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Unfortunately for some shareholders, the National Research (NASDAQ:NRC) share price has dived 36% in the last thirty days. The stock has been solid, longer term, gaining 10% in the last year.
All else being equal, a share price drop should make a stock more attractive to potential investors. While the market sentiment towards a stock is very changeable, in the long run, the share price will tend to move in the same direction as earnings per share. The implication here is that long term investors have an opportunity when expectations of a company are too low. Perhaps the simplest way to get a read on investors' expectations of a business is to look at its Price to Earnings Ratio (PE Ratio). A high P/E ratio means that investors have a high expectation about future growth, while a low P/E ratio means they have low expectations about future growth.
Does National Research Have A Relatively High Or Low P/E For Its Industry?
National Research's P/E of 33.54 indicates some degree of optimism towards the stock. As you can see below, National Research has a higher P/E than the average company (19.4) in the healthcare industry.
Its relatively high P/E ratio indicates that National Research shareholders think it will perform better than other companies in its industry classification. Clearly the market expects growth, but it isn't guaranteed. So further research is always essential. I often monitor director buying and selling.
How Growth Rates Impact P/E Ratios
Earnings growth rates have a big influence on P/E ratios. Earnings growth means that in the future the 'E' will be higher. Therefore, even if you pay a high multiple of earnings now, that multiple will become lower in the future. A lower P/E should indicate the stock is cheap relative to others -- and that may attract buyers.
It's great to see that National Research grew EPS by 18% in the last year. And earnings per share have improved by 12% annually, over the last five years. So one might expect an above average P/E ratio.
Don't Forget: The P/E Does Not Account For Debt or Bank Deposits
It's important to note that the P/E ratio considers the market capitalization, not the enterprise value. That means it doesn't take debt or cash into account. The exact same company would hypothetically deserve a higher P/E ratio if it had a strong balance sheet, than if it had a weak one with lots of debt, because a cashed up company can spend on growth.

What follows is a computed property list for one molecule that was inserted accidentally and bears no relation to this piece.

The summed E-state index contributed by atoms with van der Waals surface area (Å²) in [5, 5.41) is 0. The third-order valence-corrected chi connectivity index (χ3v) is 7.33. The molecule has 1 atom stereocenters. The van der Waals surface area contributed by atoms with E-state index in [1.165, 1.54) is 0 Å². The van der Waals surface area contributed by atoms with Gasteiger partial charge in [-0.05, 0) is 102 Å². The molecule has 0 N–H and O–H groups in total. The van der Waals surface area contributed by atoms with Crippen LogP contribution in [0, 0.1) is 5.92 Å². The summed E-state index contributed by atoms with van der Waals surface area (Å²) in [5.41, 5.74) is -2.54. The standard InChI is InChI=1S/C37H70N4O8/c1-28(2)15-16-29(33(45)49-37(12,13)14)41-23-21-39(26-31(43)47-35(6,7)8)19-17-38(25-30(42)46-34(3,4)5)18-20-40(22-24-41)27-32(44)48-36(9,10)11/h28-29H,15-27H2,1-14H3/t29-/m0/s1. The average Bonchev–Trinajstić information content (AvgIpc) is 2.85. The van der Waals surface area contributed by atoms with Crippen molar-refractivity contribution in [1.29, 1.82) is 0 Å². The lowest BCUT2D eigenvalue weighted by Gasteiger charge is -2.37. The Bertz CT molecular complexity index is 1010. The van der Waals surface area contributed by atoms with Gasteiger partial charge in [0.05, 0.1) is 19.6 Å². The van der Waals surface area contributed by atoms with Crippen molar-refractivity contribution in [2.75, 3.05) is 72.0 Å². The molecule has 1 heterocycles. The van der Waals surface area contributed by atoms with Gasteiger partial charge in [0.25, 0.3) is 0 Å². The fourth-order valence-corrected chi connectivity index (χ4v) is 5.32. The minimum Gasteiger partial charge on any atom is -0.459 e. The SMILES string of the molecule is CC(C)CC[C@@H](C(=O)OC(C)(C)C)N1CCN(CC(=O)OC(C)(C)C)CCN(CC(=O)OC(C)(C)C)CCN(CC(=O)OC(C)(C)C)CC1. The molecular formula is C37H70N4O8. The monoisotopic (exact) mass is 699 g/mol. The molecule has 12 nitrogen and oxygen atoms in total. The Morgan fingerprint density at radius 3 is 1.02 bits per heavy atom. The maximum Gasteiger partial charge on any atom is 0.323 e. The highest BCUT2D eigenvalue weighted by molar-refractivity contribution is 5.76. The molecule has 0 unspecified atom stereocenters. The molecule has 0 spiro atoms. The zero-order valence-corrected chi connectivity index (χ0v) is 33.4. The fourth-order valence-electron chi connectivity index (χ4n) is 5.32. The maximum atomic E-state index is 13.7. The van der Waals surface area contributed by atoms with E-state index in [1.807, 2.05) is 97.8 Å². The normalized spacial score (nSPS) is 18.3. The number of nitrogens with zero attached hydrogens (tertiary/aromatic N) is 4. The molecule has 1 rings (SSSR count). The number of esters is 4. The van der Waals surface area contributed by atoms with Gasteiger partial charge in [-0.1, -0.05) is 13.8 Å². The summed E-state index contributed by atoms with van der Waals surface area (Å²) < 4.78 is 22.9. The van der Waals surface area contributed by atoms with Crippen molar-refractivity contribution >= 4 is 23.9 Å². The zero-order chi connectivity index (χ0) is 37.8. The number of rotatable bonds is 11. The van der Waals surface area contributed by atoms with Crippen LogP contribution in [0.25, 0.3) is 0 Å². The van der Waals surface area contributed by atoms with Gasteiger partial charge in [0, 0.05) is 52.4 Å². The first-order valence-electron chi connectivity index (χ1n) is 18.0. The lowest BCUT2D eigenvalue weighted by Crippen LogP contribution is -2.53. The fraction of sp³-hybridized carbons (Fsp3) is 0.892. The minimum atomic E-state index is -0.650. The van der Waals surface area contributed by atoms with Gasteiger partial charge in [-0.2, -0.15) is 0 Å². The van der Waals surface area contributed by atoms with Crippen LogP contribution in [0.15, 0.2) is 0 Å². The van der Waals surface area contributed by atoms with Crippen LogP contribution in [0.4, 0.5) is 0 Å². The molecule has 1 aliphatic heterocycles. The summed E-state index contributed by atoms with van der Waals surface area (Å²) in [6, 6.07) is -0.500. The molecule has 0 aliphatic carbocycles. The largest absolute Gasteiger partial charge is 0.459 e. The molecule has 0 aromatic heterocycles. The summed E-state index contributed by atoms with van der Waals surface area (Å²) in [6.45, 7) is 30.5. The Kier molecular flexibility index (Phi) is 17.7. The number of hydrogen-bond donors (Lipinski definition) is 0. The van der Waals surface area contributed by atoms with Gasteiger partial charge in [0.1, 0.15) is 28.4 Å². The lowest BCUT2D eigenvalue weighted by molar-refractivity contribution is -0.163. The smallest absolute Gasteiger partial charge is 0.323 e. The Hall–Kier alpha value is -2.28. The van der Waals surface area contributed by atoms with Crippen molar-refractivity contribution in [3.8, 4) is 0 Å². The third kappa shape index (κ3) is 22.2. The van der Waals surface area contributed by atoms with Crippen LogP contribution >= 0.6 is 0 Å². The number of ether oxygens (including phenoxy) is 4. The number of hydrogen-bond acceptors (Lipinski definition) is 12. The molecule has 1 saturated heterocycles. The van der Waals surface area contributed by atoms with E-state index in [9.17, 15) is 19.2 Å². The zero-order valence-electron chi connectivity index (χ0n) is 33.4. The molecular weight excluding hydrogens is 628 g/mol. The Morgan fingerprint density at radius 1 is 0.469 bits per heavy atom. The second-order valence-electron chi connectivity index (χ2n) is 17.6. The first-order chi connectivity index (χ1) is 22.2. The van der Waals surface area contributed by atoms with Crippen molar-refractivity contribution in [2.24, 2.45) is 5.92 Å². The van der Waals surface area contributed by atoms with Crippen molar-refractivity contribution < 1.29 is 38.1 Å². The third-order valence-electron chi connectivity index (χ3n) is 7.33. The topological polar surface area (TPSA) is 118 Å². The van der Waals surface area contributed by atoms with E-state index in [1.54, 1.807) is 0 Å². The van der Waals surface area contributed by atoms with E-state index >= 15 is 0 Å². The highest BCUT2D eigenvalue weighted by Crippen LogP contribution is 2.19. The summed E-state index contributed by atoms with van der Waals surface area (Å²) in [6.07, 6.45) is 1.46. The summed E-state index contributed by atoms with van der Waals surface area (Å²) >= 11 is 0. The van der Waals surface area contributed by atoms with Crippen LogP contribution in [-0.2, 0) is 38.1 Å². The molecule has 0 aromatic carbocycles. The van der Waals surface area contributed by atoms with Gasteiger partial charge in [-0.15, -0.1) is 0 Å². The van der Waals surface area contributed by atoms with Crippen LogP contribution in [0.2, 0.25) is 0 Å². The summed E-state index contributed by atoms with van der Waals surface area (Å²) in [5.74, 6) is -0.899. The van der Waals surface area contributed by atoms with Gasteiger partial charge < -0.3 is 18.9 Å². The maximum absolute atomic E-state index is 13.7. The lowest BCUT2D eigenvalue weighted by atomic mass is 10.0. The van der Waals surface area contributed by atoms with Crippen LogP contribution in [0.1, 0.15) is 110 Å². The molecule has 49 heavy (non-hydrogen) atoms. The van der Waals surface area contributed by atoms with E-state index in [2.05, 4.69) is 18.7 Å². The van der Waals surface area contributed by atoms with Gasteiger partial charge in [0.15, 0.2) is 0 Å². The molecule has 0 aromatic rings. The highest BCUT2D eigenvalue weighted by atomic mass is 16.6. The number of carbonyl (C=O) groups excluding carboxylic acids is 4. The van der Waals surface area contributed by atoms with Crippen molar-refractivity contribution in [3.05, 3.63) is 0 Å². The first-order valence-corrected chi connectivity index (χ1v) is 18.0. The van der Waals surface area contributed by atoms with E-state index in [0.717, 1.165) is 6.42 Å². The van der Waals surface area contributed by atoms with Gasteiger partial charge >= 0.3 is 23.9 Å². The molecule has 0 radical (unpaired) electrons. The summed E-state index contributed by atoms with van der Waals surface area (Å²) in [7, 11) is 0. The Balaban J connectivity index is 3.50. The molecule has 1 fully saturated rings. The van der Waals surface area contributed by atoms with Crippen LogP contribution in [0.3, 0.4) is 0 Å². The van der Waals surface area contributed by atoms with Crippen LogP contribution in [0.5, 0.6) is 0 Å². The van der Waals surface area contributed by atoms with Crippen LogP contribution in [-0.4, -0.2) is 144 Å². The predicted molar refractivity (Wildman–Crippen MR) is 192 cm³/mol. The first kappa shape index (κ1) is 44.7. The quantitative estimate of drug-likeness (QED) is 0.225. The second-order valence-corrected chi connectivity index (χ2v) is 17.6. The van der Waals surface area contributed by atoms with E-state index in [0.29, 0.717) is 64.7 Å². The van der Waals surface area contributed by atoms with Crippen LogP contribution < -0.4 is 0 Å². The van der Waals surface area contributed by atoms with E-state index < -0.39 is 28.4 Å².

Spending on growth might be good or bad a few years later, but the point is that the P/E ratio does not account for the option (or lack thereof).
National Research's Balance Sheet
National Research has net debt worth just 1.9% of its market capitalization. So it doesn't have as many options as it would with net cash, but its debt would not have much of an impact on its P/E ratio.
The Bottom Line On National Research's P/E Ratio
National Research's P/E is 33.5 which is above average (13.3) in its market. The company is not overly constrained by its modest debt levels, and its recent EPS growth very solid. So on this analysis it seems reasonable that its P/E ratio is above average. What can be absolutely certain is that the market has become significantly less optimistic about National Research over the last month, with the P/E ratio falling from 52.2 back then to 33.5 today. For those who don't like to trade against momentum, that could be a warning sign, but a contrarian investor might want to take a closer look.
When the market is wrong about a stock, it gives savvy investors an opportunity. As value investor Benjamin Graham famously said, 'In the short run, the market is a voting machine but in the long run, it is a weighing machine. Although we don't have analyst forecasts shareholders might want to examine this detailed historical graph of earnings, revenue and cash flow.
Of course you might be able to find a better stock than National Research. So you may wish to see this free collection of other companies that have grown earnings strongly.
If you spot an error that warrants correction, please contact the editor at firstname.lastname@example.org. This article by Simply Wall St is general in nature. It does not constitute a recommendation to buy or sell any stock, and does not take account of your objectives, or your financial situation. Simply Wall St has no position in the stocks mentioned.
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